Blog by Sumana Harihareswara, Changeset founder
Fear And Motion
Hi, reader. I wrote this in 2018 and it's now more than five years old. So it may be very out of date; the world, and I, have changed a lot since I wrote it! I'm keeping this up for historical archive purposes, but the me of today may 100% disagree with what I said then. I rarely edit posts after publishing them, but if I do, I usually leave a note in italics to mark the edit and the reason. If this post is particularly offensive or breaches someone's privacy, please contact me.
The other day I went on a little bike ride in my neighborhood, for exercise and to check mail at my post office box. I walked part of the way because sometimes I just didn't feel safe biking on the road, especially when construction blocks the bike lane and forces bicyclists to merge into the main traffic lane.
Some thoughts I had along the way:
Today I feel better. I biked again today and tried a different street -- usually it's a busier thoroughfare, but today it had fewer cars, and (at my current stage of biking skill) I prefer the clarity of stoplights to the uncertainty of two-way-stop intersections. And - joy! - I biked home in the shade, which made me feel safer, because the sun in a motorist's eyes makes it harder for them to see me (the one time a car hit my bike, the sun was in the driver's eyes). I was able to bike the whole way to my destination and back.
After I came home, I reread a little more of Pat Barker's Regeneration, my current comfort reading. A main character, an anthropologist and psychologist, is counseling British veterans of trench warfare during World War I. He sees how their helplessness and immobility in the face of constant onslaught traumatizes them. I remembered a thing Mel Chua has taught in her "educational psychology for free-range learners" talk, about the factors affecting self-efficacy -- when you feel stuck and helpless while trying to learn something, it can help to get up, to stretch, to walk around, to remind yourself that you are in control of your own body. And I thought about what activities I genuinely find rejuvenating, taking me out of my worries and into the sensations and experience of the present moment and changing my experience of time. pidge once wrote, about motorcycling:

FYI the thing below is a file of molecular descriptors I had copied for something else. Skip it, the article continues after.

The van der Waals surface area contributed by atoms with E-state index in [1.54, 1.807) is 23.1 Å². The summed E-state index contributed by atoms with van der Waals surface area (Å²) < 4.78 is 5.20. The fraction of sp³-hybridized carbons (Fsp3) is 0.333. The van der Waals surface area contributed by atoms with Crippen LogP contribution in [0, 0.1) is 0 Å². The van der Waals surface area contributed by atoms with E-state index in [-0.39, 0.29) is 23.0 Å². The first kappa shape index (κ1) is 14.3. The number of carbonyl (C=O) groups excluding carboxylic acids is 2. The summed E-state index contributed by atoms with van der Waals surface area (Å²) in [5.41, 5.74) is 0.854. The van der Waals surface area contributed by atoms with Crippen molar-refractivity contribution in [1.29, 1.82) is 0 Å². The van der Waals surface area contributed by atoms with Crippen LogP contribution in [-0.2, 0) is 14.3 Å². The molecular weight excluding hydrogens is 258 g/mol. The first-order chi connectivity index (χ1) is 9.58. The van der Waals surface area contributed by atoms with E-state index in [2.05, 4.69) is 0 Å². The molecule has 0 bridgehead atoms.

I ride because it makes me sane. It clears my head. It allows me to feel a sense of freedom. It's my 900cc therapy. When you are heading down I-5 at a speed that certainly isn’t legal, all of the bullshit that is in your head, all of your distractions, it gets the hell out or you turn into a wet smear on the asphalt. You are focused on nothing but the next quarter mile that will pass you buy at 9 seconds or so.
Over and over I find inertia drawing me to a sedentary life, and then over and over I inhabit my body and surprise myself with how much I love strenuously using it, how nourishing and joyful it is to power new journeys with my muscles. I hope I remember a little better this time.
* I looked up New York State traffic rules and New York City traffic rules to confirm; yup, as an adult, I am not allowed to ride my bike on the sidewalk. Side note: both the NYS Vehicle and Traffic laws and New York City Department of Transportation traffic rules have specific rules pertaining to horses, but neither of them defines "horse". In one case the NYC traffic rules refer to a "horse or other beast of burden" in case you want to use that while obscurely complaining to your housemate about carrying groceries.